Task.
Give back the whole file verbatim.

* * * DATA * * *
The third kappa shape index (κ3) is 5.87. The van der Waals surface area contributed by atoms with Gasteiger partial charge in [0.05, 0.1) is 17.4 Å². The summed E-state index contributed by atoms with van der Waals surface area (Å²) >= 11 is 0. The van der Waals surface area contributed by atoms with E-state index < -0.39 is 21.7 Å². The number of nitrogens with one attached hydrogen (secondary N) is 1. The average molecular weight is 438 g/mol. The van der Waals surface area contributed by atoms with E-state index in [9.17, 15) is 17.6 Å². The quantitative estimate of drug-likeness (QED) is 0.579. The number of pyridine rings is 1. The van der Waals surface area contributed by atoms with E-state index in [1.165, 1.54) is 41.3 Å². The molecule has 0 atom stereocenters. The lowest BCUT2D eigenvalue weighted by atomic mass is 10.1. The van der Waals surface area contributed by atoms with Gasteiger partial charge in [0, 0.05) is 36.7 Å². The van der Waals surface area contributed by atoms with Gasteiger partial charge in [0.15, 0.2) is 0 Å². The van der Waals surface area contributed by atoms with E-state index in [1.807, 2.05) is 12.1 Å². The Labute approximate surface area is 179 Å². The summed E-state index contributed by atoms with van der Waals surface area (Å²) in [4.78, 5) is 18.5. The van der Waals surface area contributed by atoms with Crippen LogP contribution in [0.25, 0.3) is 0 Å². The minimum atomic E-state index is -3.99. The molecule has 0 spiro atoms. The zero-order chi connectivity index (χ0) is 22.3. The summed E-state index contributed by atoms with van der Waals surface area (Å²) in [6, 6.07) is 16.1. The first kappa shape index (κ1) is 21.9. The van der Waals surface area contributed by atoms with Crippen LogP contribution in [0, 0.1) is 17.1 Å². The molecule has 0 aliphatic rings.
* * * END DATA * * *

The third kappa shape index (κ3) is 5.87. The van der Waals surface area contributed by atoms with Gasteiger partial charge in [0.05, 0.1) is 17.4 Å². The summed E-state index contributed by atoms with van der Waals surface area (Å²) >= 11 is 0. The van der Waals surface area contributed by atoms with E-state index < -0.39 is 21.7 Å². The number of nitrogens with one attached hydrogen (secondary N) is 1. The average molecular weight is 438 g/mol. The van der Waals surface area contributed by atoms with E-state index in [9.17, 15) is 17.6 Å². The quantitative estimate of drug-likeness (QED) is 0.579. The number of pyridine rings is 1. The van der Waals surface area contributed by atoms with E-state index in [1.165, 1.54) is 41.3 Å². The molecule has 0 atom stereocenters. The lowest BCUT2D eigenvalue weighted by atomic mass is 10.1. The van der Waals surface area contributed by atoms with Gasteiger partial charge in [0, 0.05) is 36.7 Å². The van der Waals surface area contributed by atoms with Gasteiger partial charge in [0.15, 0.2) is 0 Å². The van der Waals surface area contributed by atoms with E-state index in [1.807, 2.05) is 12.1 Å². The Labute approximate surface area is 179 Å². The summed E-state index contributed by atoms with van der Waals surface area (Å²) in [4.78, 5) is 18.5. The van der Waals surface area contributed by atoms with Crippen LogP contribution in [0.25, 0.3) is 0 Å². The minimum atomic E-state index is -3.99. The molecule has 0 spiro atoms. The zero-order chi connectivity index (χ0) is 22.3. The summed E-state index contributed by atoms with van der Waals surface area (Å²) in [6, 6.07) is 16.1. The first kappa shape index (κ1) is 21.9. The van der Waals surface area contributed by atoms with Crippen LogP contribution in [0, 0.1) is 17.1 Å². The molecule has 0 aliphatic rings.